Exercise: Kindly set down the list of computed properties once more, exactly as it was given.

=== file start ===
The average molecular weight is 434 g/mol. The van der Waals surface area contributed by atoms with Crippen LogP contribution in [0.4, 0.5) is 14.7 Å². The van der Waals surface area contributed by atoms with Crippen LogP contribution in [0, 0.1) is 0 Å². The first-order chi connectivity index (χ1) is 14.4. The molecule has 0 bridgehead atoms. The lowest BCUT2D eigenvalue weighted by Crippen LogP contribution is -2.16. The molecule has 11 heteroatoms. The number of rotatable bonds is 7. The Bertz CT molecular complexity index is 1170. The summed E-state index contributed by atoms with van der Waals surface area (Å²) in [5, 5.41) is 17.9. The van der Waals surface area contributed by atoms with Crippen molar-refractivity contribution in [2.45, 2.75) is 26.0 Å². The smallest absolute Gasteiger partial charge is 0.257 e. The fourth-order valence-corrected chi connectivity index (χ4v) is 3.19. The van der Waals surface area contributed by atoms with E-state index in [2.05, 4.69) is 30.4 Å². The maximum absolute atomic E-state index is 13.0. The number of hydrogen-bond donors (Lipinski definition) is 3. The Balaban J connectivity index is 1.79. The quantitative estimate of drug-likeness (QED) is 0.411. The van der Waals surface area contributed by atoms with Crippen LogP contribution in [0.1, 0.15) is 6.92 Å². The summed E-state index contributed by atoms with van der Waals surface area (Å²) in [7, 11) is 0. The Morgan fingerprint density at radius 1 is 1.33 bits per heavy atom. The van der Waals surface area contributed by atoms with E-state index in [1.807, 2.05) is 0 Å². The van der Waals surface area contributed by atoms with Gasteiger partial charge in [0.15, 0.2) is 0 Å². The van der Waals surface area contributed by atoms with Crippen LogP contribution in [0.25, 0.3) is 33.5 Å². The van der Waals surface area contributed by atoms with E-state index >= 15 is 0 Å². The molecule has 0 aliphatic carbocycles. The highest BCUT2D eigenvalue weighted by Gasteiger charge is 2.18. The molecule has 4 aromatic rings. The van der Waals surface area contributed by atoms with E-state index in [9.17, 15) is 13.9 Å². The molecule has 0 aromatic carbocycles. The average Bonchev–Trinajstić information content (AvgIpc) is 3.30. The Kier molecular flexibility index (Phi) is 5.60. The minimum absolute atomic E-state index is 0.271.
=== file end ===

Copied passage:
The average molecular weight is 434 g/mol. The van der Waals surface area contributed by atoms with Crippen LogP contribution in [0.4, 0.5) is 14.7 Å². The van der Waals surface area contributed by atoms with Crippen LogP contribution in [0, 0.1) is 0 Å². The first-order chi connectivity index (χ1) is 14.4. The molecule has 0 bridgehead atoms. The lowest BCUT2D eigenvalue weighted by Crippen LogP contribution is -2.16. The molecule has 11 heteroatoms. The number of rotatable bonds is 7. The Bertz CT molecular complexity index is 1170. The summed E-state index contributed by atoms with van der Waals surface area (Å²) in [5, 5.41) is 17.9. The van der Waals surface area contributed by atoms with Crippen molar-refractivity contribution in [2.45, 2.75) is 26.0 Å². The smallest absolute Gasteiger partial charge is 0.257 e. The fourth-order valence-corrected chi connectivity index (χ4v) is 3.19. The van der Waals surface area contributed by atoms with E-state index in [2.05, 4.69) is 30.4 Å². The maximum absolute atomic E-state index is 13.0. The number of hydrogen-bond donors (Lipinski definition) is 3. The Balaban J connectivity index is 1.79. The quantitative estimate of drug-likeness (QED) is 0.411. The van der Waals surface area contributed by atoms with Crippen LogP contribution in [0.1, 0.15) is 6.92 Å². The summed E-state index contributed by atoms with van der Waals surface area (Å²) in [7, 11) is 0. The Morgan fingerprint density at radius 1 is 1.33 bits per heavy atom. The van der Waals surface area contributed by atoms with E-state index in [1.807, 2.05) is 0 Å². The van der Waals surface area contributed by atoms with Gasteiger partial charge in [0.15, 0.2) is 0 Å². The van der Waals surface area contributed by atoms with Crippen LogP contribution in [0.25, 0.3) is 33.5 Å². The van der Waals surface area contributed by atoms with E-state index >= 15 is 0 Å². The molecule has 0 aliphatic carbocycles. The highest BCUT2D eigenvalue weighted by Gasteiger charge is 2.18. The molecule has 4 aromatic rings. The van der Waals surface area contributed by atoms with E-state index in [9.17, 15) is 13.9 Å². The molecule has 0 aromatic carbocycles. The average Bonchev–Trinajstić information content (AvgIpc) is 3.30. The Kier molecular flexibility index (Phi) is 5.60. The minimum absolute atomic E-state index is 0.271.